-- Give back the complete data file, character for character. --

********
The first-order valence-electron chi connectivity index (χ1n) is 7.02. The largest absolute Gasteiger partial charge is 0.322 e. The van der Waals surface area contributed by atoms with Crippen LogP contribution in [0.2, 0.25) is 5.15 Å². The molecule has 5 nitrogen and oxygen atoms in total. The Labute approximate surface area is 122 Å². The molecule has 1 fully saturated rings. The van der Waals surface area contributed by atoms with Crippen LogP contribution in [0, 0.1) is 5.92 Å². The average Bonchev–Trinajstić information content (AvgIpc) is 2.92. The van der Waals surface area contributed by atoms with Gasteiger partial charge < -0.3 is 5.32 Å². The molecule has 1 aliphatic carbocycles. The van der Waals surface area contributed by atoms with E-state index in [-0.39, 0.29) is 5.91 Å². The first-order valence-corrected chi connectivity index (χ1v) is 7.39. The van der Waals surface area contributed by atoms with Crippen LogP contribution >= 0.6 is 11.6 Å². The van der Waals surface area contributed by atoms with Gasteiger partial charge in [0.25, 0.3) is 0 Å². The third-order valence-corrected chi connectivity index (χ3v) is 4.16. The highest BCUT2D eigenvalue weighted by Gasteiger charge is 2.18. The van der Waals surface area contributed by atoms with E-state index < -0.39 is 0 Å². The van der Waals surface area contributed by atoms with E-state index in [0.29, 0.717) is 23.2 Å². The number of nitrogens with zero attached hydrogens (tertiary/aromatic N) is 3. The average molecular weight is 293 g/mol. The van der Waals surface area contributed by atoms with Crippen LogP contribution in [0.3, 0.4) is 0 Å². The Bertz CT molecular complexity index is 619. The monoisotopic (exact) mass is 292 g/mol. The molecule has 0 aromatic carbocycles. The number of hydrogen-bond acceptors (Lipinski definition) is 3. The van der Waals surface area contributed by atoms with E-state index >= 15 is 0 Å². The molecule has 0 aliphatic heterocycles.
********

The first-order valence-electron chi connectivity index (χ1n) is 7.02. The largest absolute Gasteiger partial charge is 0.322 e. The van der Waals surface area contributed by atoms with Crippen LogP contribution in [0.2, 0.25) is 5.15 Å². The molecule has 5 nitrogen and oxygen atoms in total. The Labute approximate surface area is 122 Å². The molecule has 1 fully saturated rings. The van der Waals surface area contributed by atoms with Crippen LogP contribution in [0, 0.1) is 5.92 Å². The average Bonchev–Trinajstić information content (AvgIpc) is 2.92. The van der Waals surface area contributed by atoms with Gasteiger partial charge < -0.3 is 5.32 Å². The molecule has 1 aliphatic carbocycles. The van der Waals surface area contributed by atoms with E-state index in [-0.39, 0.29) is 5.91 Å². The first-order valence-corrected chi connectivity index (χ1v) is 7.39. The van der Waals surface area contributed by atoms with Crippen LogP contribution >= 0.6 is 11.6 Å². The van der Waals surface area contributed by atoms with Gasteiger partial charge in [0.25, 0.3) is 0 Å². The third-order valence-corrected chi connectivity index (χ3v) is 4.16. The highest BCUT2D eigenvalue weighted by Gasteiger charge is 2.18. The van der Waals surface area contributed by atoms with E-state index < -0.39 is 0 Å². The van der Waals surface area contributed by atoms with E-state index in [0.29, 0.717) is 23.2 Å². The number of nitrogens with zero attached hydrogens (tertiary/aromatic N) is 3. The average molecular weight is 293 g/mol. The van der Waals surface area contributed by atoms with Crippen LogP contribution in [0.3, 0.4) is 0 Å². The Bertz CT molecular complexity index is 619. The monoisotopic (exact) mass is 292 g/mol. The molecule has 0 aromatic carbocycles. The number of hydrogen-bond acceptors (Lipinski definition) is 3. The van der Waals surface area contributed by atoms with E-state index >= 15 is 0 Å². The molecule has 0 aliphatic heterocycles.